You’ve probably heard about the weirdness involving part 2 of South Park‘s anniversary episode, but here’s the quick recap:
Their 200th episode, last week, was a fan-friendly tip of the hat to many celebrity parodies and storylines from earlier in the season, including season 10’s controversy over showing Mohammed. (They showed him in the episode “Super Best Friends,” which Comedy Central still shows, but the network refused to allow his depiction in new episodes.) As Kyle said, “Dude, I can’t believe we’re dealing with this Mohammed thing again,” but they did, and the episode ended with Mohammed dressed in a bear suit that covered him from head to toe, so he would never be seen. After the episode aired, the U.S.-based Islamic fundamentalist website Revolutionmuslim.com warned that Trey Parker and Matt Stone might wind up like Theo Van Gogh, something that the writer argued was a “prediction” rather than a “threat” (i.e. something you can get arrested for). Last night’s episode continued the story from part 1, and like part 1, Mohammed had a huge “censored” bar in front of him every time he appeared without the bear costume. But this time every mention of Mohammed’s name was bleeped, rendering the episode completely incomprehensible if you hadn’t seen part 1.
Because the bleeping was so unexpected and unprecedented, and especially because the entire “I learned something today” speech was also bleeped (something that seemed clearly deliberate on Parker and Stone’s part), a lot of people, including me, assumed that the bleeping was an intentional meta-joke about censorship. But then Parker and Stone announced that Comedy Central wouldn’t allow the episode to be streamed online yet, and Comedy Central said that they had in fact added extra bleeps to the episode. So exactly what the “uncensored” version of the episode was supposed to look like is still unknown.
The possibility that this is all a stunt on the part of Parker and Stone, or Comedy Central, has been brought up a few times. It certainly is getting them much more attention than the original intent — to do a follow-up episode where Mohammed’s name is mentioned but his image is censored — would have done. And I thought last week that Parker and Stone might be going back to the Mohammed thing because nothing else they’ve done this season has gotten many headlines for them. (The two-parter, while funny, is another indication that they no longer have any frame of reference outside of their own show.) But it’s also possible that Comedy Central got some serious threats and decided to try and obscure what the episode was about. We’ll have to wait to find out exactly what happened.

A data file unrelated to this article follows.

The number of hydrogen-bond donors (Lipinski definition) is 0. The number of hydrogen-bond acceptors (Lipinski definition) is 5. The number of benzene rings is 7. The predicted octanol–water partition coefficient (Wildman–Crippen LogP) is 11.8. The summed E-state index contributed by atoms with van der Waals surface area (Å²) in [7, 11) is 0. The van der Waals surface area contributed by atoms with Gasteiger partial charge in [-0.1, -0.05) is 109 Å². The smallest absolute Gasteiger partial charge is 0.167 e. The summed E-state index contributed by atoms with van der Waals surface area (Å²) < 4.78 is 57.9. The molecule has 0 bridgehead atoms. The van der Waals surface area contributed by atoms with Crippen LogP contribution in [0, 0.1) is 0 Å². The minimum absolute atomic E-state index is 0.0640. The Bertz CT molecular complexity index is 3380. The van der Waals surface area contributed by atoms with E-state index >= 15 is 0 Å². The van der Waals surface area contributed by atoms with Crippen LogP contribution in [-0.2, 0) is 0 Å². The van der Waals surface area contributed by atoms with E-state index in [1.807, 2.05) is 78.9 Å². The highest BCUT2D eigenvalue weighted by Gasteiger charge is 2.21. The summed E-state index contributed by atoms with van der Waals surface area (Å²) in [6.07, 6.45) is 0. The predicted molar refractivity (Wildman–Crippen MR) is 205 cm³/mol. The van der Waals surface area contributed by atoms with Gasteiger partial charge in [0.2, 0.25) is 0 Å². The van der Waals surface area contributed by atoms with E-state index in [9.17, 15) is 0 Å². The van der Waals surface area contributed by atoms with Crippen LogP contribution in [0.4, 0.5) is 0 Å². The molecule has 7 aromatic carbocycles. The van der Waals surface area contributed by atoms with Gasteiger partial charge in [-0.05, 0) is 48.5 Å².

As to how this applies to Canada, that also remains to be seen. The Comedy Network shows new South Park episodes “uncensored” on Sundays, but since no uncensored version has been streamed online, I don’t know what version the Comedy Network has been given, if any.
Update: The linked story has been updated with a statement from Parker and Stone, clarifying that the bleeps — including the bleeping of Kyle’s speech — were all Comedy Central’s:
In the 14 years we’ve been doing South Park we have never done a show that we couldn’t stand behind. We delivered our version of the show to Comedy Central and they made a determination to alter the episode. It wasn’t some meta-joke on our part. Comedy Central added the bleeps. In fact, Kyle’s customary final speech was about intimidation and fear. It didn’t mention Muhammad at all but it got bleeped too. We’ll be back next week with a whole new show about something completely different and we’ll see what happens to it.
That’s very, very weird. I assume a statement from Comedy Central will eventually be issued, but even then, it will never explain what the hell happened if the network decided to censor an already heavily self-censored episode.